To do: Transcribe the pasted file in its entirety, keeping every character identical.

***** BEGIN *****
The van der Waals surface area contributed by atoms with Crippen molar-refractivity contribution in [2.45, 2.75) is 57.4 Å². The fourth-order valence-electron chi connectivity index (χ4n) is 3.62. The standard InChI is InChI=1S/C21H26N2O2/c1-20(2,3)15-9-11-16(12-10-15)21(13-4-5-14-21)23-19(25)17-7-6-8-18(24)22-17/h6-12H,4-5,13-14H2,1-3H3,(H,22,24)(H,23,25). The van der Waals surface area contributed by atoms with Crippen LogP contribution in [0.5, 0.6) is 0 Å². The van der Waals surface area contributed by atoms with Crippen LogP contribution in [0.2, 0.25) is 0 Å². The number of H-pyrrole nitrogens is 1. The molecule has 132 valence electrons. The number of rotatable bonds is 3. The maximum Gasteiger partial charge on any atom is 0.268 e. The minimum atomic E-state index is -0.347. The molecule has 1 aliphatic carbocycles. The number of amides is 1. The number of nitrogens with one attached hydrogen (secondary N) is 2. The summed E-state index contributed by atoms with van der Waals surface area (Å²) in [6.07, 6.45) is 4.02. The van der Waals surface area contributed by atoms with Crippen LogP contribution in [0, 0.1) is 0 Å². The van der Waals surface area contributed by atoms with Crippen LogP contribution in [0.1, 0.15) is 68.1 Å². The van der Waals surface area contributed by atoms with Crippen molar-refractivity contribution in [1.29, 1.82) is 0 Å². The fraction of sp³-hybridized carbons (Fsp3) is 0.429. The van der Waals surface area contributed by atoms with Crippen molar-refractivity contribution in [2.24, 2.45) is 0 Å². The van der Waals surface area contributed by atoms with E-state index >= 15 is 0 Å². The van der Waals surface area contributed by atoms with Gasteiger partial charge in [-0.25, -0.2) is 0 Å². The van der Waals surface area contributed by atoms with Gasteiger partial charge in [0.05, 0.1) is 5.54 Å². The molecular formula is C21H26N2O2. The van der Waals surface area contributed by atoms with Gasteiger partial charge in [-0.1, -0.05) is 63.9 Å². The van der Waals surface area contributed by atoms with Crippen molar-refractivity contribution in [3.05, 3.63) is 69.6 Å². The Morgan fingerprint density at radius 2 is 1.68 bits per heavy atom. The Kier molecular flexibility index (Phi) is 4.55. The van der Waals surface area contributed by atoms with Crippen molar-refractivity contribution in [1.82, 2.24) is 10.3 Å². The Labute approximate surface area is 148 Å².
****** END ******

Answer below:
The van der Waals surface area contributed by atoms with Crippen molar-refractivity contribution in [2.45, 2.75) is 57.4 Å². The fourth-order valence-electron chi connectivity index (χ4n) is 3.62. The standard InChI is InChI=1S/C21H26N2O2/c1-20(2,3)15-9-11-16(12-10-15)21(13-4-5-14-21)23-19(25)17-7-6-8-18(24)22-17/h6-12H,4-5,13-14H2,1-3H3,(H,22,24)(H,23,25). The van der Waals surface area contributed by atoms with Crippen LogP contribution in [0.5, 0.6) is 0 Å². The van der Waals surface area contributed by atoms with Crippen LogP contribution in [0.2, 0.25) is 0 Å². The number of H-pyrrole nitrogens is 1. The molecule has 132 valence electrons. The number of rotatable bonds is 3. The maximum Gasteiger partial charge on any atom is 0.268 e. The minimum atomic E-state index is -0.347. The molecule has 1 aliphatic carbocycles. The number of amides is 1. The number of nitrogens with one attached hydrogen (secondary N) is 2. The summed E-state index contributed by atoms with van der Waals surface area (Å²) in [6.07, 6.45) is 4.02. The van der Waals surface area contributed by atoms with Crippen LogP contribution in [0, 0.1) is 0 Å². The van der Waals surface area contributed by atoms with Crippen LogP contribution in [0.1, 0.15) is 68.1 Å². The van der Waals surface area contributed by atoms with Crippen molar-refractivity contribution in [1.29, 1.82) is 0 Å². The fraction of sp³-hybridized carbons (Fsp3) is 0.429. The van der Waals surface area contributed by atoms with Crippen molar-refractivity contribution in [2.24, 2.45) is 0 Å². The van der Waals surface area contributed by atoms with E-state index >= 15 is 0 Å². The van der Waals surface area contributed by atoms with Gasteiger partial charge in [-0.25, -0.2) is 0 Å². The van der Waals surface area contributed by atoms with Gasteiger partial charge in [0.05, 0.1) is 5.54 Å². The molecular formula is C21H26N2O2. The van der Waals surface area contributed by atoms with Gasteiger partial charge in [-0.1, -0.05) is 63.9 Å². The van der Waals surface area contributed by atoms with Crippen molar-refractivity contribution in [3.05, 3.63) is 69.6 Å². The Morgan fingerprint density at radius 2 is 1.68 bits per heavy atom. The Kier molecular flexibility index (Phi) is 4.55. The van der Waals surface area contributed by atoms with Crippen molar-refractivity contribution in [1.82, 2.24) is 10.3 Å². The Labute approximate surface area is 148 Å².